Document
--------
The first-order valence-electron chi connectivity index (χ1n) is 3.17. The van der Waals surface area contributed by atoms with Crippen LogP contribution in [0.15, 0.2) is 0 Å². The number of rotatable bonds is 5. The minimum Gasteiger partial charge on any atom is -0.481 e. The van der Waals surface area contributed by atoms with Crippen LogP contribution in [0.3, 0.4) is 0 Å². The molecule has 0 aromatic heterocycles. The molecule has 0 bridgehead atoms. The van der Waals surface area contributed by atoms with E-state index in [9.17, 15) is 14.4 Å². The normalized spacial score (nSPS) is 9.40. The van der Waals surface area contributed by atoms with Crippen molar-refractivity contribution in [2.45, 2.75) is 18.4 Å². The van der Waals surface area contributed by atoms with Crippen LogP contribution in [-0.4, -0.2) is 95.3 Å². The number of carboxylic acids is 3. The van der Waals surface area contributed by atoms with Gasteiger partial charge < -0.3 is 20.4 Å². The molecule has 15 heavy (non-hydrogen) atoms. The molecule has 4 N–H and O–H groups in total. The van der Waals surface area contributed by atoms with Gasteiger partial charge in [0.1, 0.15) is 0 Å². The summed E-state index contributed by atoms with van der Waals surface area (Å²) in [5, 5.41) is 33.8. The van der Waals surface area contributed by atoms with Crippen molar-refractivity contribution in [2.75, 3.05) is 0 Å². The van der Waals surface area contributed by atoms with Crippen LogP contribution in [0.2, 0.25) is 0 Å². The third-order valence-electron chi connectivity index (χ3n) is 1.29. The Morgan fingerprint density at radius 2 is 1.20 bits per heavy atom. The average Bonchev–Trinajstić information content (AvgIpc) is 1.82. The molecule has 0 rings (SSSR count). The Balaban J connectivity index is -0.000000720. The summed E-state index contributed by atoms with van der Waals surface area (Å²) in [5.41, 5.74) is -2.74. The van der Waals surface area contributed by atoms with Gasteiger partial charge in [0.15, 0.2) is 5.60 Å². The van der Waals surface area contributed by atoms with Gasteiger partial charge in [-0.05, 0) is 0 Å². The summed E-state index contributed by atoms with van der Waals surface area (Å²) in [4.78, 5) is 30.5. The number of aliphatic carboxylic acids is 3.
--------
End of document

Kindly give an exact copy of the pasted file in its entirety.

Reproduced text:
The first-order valence-electron chi connectivity index (χ1n) is 3.17. The van der Waals surface area contributed by atoms with Crippen LogP contribution in [0.15, 0.2) is 0 Å². The number of rotatable bonds is 5. The minimum Gasteiger partial charge on any atom is -0.481 e. The van der Waals surface area contributed by atoms with Crippen LogP contribution in [0.3, 0.4) is 0 Å². The molecule has 0 aromatic heterocycles. The molecule has 0 bridgehead atoms. The van der Waals surface area contributed by atoms with E-state index in [9.17, 15) is 14.4 Å². The normalized spacial score (nSPS) is 9.40. The van der Waals surface area contributed by atoms with Crippen molar-refractivity contribution in [2.45, 2.75) is 18.4 Å². The van der Waals surface area contributed by atoms with Crippen LogP contribution in [-0.4, -0.2) is 95.3 Å². The number of carboxylic acids is 3. The van der Waals surface area contributed by atoms with Gasteiger partial charge < -0.3 is 20.4 Å². The molecule has 15 heavy (non-hydrogen) atoms. The molecule has 4 N–H and O–H groups in total. The van der Waals surface area contributed by atoms with Gasteiger partial charge in [0.1, 0.15) is 0 Å². The summed E-state index contributed by atoms with van der Waals surface area (Å²) in [5, 5.41) is 33.8. The van der Waals surface area contributed by atoms with Crippen molar-refractivity contribution in [2.75, 3.05) is 0 Å². The van der Waals surface area contributed by atoms with Crippen LogP contribution in [0.2, 0.25) is 0 Å². The third-order valence-electron chi connectivity index (χ3n) is 1.29. The Morgan fingerprint density at radius 2 is 1.20 bits per heavy atom. The average Bonchev–Trinajstić information content (AvgIpc) is 1.82. The molecule has 0 rings (SSSR count). The Balaban J connectivity index is -0.000000720. The summed E-state index contributed by atoms with van der Waals surface area (Å²) in [5.41, 5.74) is -2.74. The van der Waals surface area contributed by atoms with Gasteiger partial charge in [0.15, 0.2) is 5.60 Å². The van der Waals surface area contributed by atoms with Gasteiger partial charge in [-0.05, 0) is 0 Å². The summed E-state index contributed by atoms with van der Waals surface area (Å²) in [4.78, 5) is 30.5. The number of aliphatic carboxylic acids is 3.